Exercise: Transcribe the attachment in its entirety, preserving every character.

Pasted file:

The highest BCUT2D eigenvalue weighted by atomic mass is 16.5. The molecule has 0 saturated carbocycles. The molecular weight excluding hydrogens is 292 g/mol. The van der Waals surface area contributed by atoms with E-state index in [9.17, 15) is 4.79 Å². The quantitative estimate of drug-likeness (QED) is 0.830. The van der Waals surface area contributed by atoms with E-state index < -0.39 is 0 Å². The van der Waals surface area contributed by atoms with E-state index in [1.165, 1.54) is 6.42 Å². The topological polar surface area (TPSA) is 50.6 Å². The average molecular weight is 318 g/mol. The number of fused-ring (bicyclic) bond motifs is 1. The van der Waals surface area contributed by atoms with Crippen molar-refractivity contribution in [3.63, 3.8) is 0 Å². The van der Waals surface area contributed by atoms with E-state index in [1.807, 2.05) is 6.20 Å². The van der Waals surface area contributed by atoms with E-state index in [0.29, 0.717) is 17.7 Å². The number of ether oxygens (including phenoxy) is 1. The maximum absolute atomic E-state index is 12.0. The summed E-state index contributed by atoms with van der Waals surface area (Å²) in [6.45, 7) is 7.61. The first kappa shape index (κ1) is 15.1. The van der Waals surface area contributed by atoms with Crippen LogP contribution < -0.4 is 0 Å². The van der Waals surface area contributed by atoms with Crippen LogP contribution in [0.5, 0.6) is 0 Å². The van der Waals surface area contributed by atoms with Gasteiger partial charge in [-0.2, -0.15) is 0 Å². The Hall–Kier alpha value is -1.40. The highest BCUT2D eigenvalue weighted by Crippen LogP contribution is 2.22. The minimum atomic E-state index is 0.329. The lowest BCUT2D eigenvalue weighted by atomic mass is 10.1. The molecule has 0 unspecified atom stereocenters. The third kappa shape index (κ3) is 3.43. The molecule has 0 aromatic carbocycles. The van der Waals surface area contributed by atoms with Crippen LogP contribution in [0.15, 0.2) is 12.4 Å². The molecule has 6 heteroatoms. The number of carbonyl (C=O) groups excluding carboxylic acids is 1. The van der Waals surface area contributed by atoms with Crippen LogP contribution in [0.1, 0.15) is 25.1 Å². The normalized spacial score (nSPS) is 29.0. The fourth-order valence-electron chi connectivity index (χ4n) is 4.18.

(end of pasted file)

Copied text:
The highest BCUT2D eigenvalue weighted by atomic mass is 16.5. The molecule has 0 saturated carbocycles. The molecular weight excluding hydrogens is 292 g/mol. The van der Waals surface area contributed by atoms with E-state index in [9.17, 15) is 4.79 Å². The quantitative estimate of drug-likeness (QED) is 0.830. The van der Waals surface area contributed by atoms with E-state index < -0.39 is 0 Å². The van der Waals surface area contributed by atoms with E-state index in [1.165, 1.54) is 6.42 Å². The topological polar surface area (TPSA) is 50.6 Å². The average molecular weight is 318 g/mol. The number of fused-ring (bicyclic) bond motifs is 1. The van der Waals surface area contributed by atoms with Crippen molar-refractivity contribution in [3.63, 3.8) is 0 Å². The van der Waals surface area contributed by atoms with E-state index in [1.807, 2.05) is 6.20 Å². The van der Waals surface area contributed by atoms with E-state index in [0.29, 0.717) is 17.7 Å². The number of ether oxygens (including phenoxy) is 1. The maximum absolute atomic E-state index is 12.0. The summed E-state index contributed by atoms with van der Waals surface area (Å²) in [6.45, 7) is 7.61. The first kappa shape index (κ1) is 15.1. The van der Waals surface area contributed by atoms with Crippen LogP contribution < -0.4 is 0 Å². The van der Waals surface area contributed by atoms with Crippen LogP contribution in [0.5, 0.6) is 0 Å². The van der Waals surface area contributed by atoms with Gasteiger partial charge in [-0.2, -0.15) is 0 Å². The Hall–Kier alpha value is -1.40. The highest BCUT2D eigenvalue weighted by Crippen LogP contribution is 2.22. The minimum atomic E-state index is 0.329. The lowest BCUT2D eigenvalue weighted by atomic mass is 10.1. The molecule has 0 unspecified atom stereocenters. The third kappa shape index (κ3) is 3.43. The molecule has 0 aromatic carbocycles. The van der Waals surface area contributed by atoms with Crippen LogP contribution in [0.15, 0.2) is 12.4 Å². The molecule has 6 heteroatoms. The number of carbonyl (C=O) groups excluding carboxylic acids is 1. The van der Waals surface area contributed by atoms with Crippen LogP contribution in [0.1, 0.15) is 25.1 Å². The normalized spacial score (nSPS) is 29.0. The fourth-order valence-electron chi connectivity index (χ4n) is 4.18.